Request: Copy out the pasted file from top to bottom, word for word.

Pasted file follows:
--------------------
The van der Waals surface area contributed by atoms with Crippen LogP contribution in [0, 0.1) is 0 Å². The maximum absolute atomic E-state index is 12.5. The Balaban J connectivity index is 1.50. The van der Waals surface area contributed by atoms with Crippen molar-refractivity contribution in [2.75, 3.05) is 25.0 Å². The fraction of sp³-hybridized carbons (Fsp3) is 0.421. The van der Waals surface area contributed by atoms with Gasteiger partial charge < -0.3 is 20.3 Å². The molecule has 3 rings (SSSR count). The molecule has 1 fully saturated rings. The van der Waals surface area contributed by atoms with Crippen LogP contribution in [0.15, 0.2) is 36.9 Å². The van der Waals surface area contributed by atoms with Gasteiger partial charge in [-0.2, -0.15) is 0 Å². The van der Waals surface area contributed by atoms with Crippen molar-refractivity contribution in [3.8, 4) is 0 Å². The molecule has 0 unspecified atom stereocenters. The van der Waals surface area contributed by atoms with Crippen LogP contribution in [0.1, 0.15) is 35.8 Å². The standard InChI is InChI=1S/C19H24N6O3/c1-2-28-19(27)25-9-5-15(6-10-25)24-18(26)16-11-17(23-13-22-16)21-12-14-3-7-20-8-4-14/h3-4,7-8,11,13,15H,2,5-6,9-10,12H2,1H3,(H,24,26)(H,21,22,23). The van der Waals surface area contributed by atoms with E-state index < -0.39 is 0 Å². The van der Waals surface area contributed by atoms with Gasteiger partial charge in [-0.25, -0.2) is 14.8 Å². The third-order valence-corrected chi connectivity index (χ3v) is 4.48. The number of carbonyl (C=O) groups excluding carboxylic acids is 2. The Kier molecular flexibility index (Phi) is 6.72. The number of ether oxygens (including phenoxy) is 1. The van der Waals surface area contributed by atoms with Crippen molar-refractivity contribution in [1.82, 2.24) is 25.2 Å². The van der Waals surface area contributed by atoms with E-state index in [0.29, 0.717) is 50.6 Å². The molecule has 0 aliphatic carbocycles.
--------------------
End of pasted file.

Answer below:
The van der Waals surface area contributed by atoms with Crippen LogP contribution in [0, 0.1) is 0 Å². The maximum absolute atomic E-state index is 12.5. The Balaban J connectivity index is 1.50. The van der Waals surface area contributed by atoms with Crippen molar-refractivity contribution in [2.75, 3.05) is 25.0 Å². The fraction of sp³-hybridized carbons (Fsp3) is 0.421. The van der Waals surface area contributed by atoms with Gasteiger partial charge < -0.3 is 20.3 Å². The molecule has 3 rings (SSSR count). The molecule has 1 fully saturated rings. The van der Waals surface area contributed by atoms with Crippen LogP contribution in [0.15, 0.2) is 36.9 Å². The van der Waals surface area contributed by atoms with Gasteiger partial charge in [-0.2, -0.15) is 0 Å². The van der Waals surface area contributed by atoms with Crippen molar-refractivity contribution in [3.8, 4) is 0 Å². The molecule has 0 unspecified atom stereocenters. The van der Waals surface area contributed by atoms with Crippen LogP contribution in [0.1, 0.15) is 35.8 Å². The standard InChI is InChI=1S/C19H24N6O3/c1-2-28-19(27)25-9-5-15(6-10-25)24-18(26)16-11-17(23-13-22-16)21-12-14-3-7-20-8-4-14/h3-4,7-8,11,13,15H,2,5-6,9-10,12H2,1H3,(H,24,26)(H,21,22,23). The van der Waals surface area contributed by atoms with E-state index < -0.39 is 0 Å². The van der Waals surface area contributed by atoms with Gasteiger partial charge in [-0.25, -0.2) is 14.8 Å². The third-order valence-corrected chi connectivity index (χ3v) is 4.48. The number of carbonyl (C=O) groups excluding carboxylic acids is 2. The Kier molecular flexibility index (Phi) is 6.72. The number of ether oxygens (including phenoxy) is 1. The van der Waals surface area contributed by atoms with Crippen molar-refractivity contribution in [1.82, 2.24) is 25.2 Å². The van der Waals surface area contributed by atoms with E-state index in [0.29, 0.717) is 50.6 Å². The molecule has 0 aliphatic carbocycles.